Excerpt from End of Story
by Philibert Schogt
Now where were we? Ah yes. Johan and John. It may seem a bit childish for a man of our age to refer to himself in the first person plural and with two different names. But to us, it’s perfectly natural. In fact, the two names weren’t even our idea. Our parents were already using them before we had learned to speak, and in all probability, from the very day we were born.
Although we have no conscious recollection of the scene in the maternity ward of Bracebridge General Hospital, on February 15, 1946, we have often pictured ourselves as a newborn baby, asleep in our mother Elsa’s arms. Nine months earlier, she and a few friends joined the crowds lining the streets of Amsterdam to cheer as the brave Canadians who had liberated Holland from the Nazi occupation came marching by. One of the soldiers tipped his cap for her, she rushed up to embrace him, and the rest is history.
Bruce Butler, her Canadian hero, was now seated on the edge of the hospital bed, nervously clutching his cap while trying to catch a glimpse of the baby boy asleep in her arms. Back in those days, husbands didn’t help their wives huff and puff during labour, nor did they ceremoniously cut umbilical cords; they waited outside in the hallway until all the screaming was done and the mess cleaned up, the midwife only then stepping out of the room to congratulate them on their baby son or daughter.
That is what our father called us. And that is how we were officially registered at the County Hall. Our mother looked at him with a pale smile, meanwhile cradling us a little more tightly in her arms. Everything was new to her in this country, everything so strange. She was already eight months pregnant by the time the paperwork was finally in order, allowing her to board one of the boats from Liverpool to Halifax with all the other war brides. From Halifax she had travelled onwards by train to Ottawa, where our father was waiting for her with his pickup truck and some extra blankets. The trip across the ocean had been enough of an ordeal, but nothing could have prepared her for the bitter cold of an Ontario winter.
That is what our mother insisted on calling us. Perhaps the Dutch sounds comforted her.
What’s in a name, Shakespeare’s Juliet may have asked herself out loud, but if we compare Johan’s life history to mine, my answer would be: just about everything. From day one, our roads diverged. It wasn’t just that our mother spoke Dutch to Johan, while our father spoke English to me. They introduced us to two vastly different worlds.
Upon returning to Canada from the war, our father had taken over a derelict farm for next to nothing on the shores of Three Moon Lake, just west of Algonquin Park. It was derelict for a reason: the soil in this part of the province was poor, and the growing season too short for any serious farming. Whether it was a keen business sense or a lucky hunch I do not know: long before tourism became the most important industry in the region, he reckoned that the value of the land was not to be extracted from the soil itself, but from the magnificent scenery. Tearing down everything but the main farmhouse and the adjoining barn, he reused as much of the material as he could to build holiday cabins. Slowly but surely, Bruce and Elsa Butler’s Getaway Cottages took shape, Butler’s Getaway for short.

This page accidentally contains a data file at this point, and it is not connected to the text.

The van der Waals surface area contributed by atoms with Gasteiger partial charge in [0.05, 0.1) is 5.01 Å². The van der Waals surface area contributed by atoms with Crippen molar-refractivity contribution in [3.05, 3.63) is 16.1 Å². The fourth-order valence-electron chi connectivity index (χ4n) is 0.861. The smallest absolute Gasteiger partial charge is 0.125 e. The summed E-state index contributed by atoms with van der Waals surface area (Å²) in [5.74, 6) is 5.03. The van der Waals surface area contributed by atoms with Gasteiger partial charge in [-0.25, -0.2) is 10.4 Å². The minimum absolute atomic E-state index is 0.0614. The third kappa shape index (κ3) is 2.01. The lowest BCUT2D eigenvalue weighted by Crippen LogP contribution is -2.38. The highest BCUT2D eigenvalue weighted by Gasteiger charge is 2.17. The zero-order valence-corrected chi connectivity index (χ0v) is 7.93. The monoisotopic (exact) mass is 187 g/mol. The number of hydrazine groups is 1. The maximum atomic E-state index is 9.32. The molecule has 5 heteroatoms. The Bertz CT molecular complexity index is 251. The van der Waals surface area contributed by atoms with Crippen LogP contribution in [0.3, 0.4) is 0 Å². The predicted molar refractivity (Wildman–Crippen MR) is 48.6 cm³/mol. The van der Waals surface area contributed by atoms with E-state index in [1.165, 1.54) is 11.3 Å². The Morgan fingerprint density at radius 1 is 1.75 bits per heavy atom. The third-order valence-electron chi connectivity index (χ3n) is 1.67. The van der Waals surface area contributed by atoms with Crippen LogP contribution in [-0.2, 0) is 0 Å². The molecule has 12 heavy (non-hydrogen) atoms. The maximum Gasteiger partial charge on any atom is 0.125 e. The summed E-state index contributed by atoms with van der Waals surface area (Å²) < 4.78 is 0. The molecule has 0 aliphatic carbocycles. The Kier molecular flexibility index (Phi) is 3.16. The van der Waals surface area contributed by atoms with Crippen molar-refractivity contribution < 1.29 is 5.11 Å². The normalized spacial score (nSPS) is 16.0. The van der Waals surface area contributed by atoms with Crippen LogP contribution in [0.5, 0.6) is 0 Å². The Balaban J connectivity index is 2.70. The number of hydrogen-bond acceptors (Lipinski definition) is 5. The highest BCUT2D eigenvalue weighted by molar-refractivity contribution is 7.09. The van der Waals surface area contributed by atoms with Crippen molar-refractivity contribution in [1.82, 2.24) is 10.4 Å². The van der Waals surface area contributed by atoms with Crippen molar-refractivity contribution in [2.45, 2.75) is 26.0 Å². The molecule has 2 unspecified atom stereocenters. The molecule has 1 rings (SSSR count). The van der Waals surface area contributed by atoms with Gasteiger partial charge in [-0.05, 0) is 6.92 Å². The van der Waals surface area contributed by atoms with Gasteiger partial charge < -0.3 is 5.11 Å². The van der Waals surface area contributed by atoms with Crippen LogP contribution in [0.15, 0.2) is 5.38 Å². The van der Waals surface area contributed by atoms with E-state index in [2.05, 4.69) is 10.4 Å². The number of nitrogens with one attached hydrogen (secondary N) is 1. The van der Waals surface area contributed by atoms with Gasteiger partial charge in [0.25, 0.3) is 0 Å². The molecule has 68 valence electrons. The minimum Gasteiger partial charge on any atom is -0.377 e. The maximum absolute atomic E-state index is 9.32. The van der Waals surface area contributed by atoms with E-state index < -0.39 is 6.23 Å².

Always outdoors, always at work, he had little time for us, although occasionally he would let us help, or make us believe we were helping him, the way parents do with small children. “Stand back!” may very well have been the first English expression that I understood, my own first word “hammer” or “axe”.
When we weren’t getting in our father’s way, we would follow our mother about. She was usually to be found indoors, cleaning a cottage for the next guests, in the barn hanging the laundry between the rafters or in the kitchen preparing dinner. So Johan’s first words will have been quite different from mine.
Obviously, since we share a body, the two of us have always occupied the same position in space at the same moment in time. Yet when we look back at our lives, it is as though we see ourselves and each other from different camera angles. I too, remember how we used to sit by the wood stove listening to our mother reading us a Dutch children’s book, but there is a built-in distance to the recollection, as if I am standing outside the house, peering in through the window, and it’s only Johan who is actually sitting on her lap. And I am sure Johan will attest to a complementary experience, seemingly looking out the window while our father is in the yard splitting logs, resting his axe every so often to let a little boy gather all the firewood and load it into a wheelbarrow. And that little boy will be me. It’s the difference between looking at a picture and being part of one, between hearsay and first-hand experience, between a translation and the original.
As we grew older and other sources of language became available to us – school, friends, books – the gaps in our respective vocabularies were gradually filled. Once we had moved to Holland with our first wife Cindy and had lived here long enough to catch up with the latest vernacular, any outsider would swear that we were perfectly bilingual. Yet to this day, the original “feel” of both languages has never changed. To us, Dutch will always be the language of the hearth, English the language of the great outdoors. Certain words miss the immediacy that they do have in the other language, as if we’re still that little boy peering in through the window or that little boy looking out into the yard. A cookie will never taste as good as a koekje (“kook-yuh”), a kano (“kaw-no”) will never glide through the water with the grace of a canoe. So in a deeper sense, we are not at all bilingual, we’re semi-lingual twice over.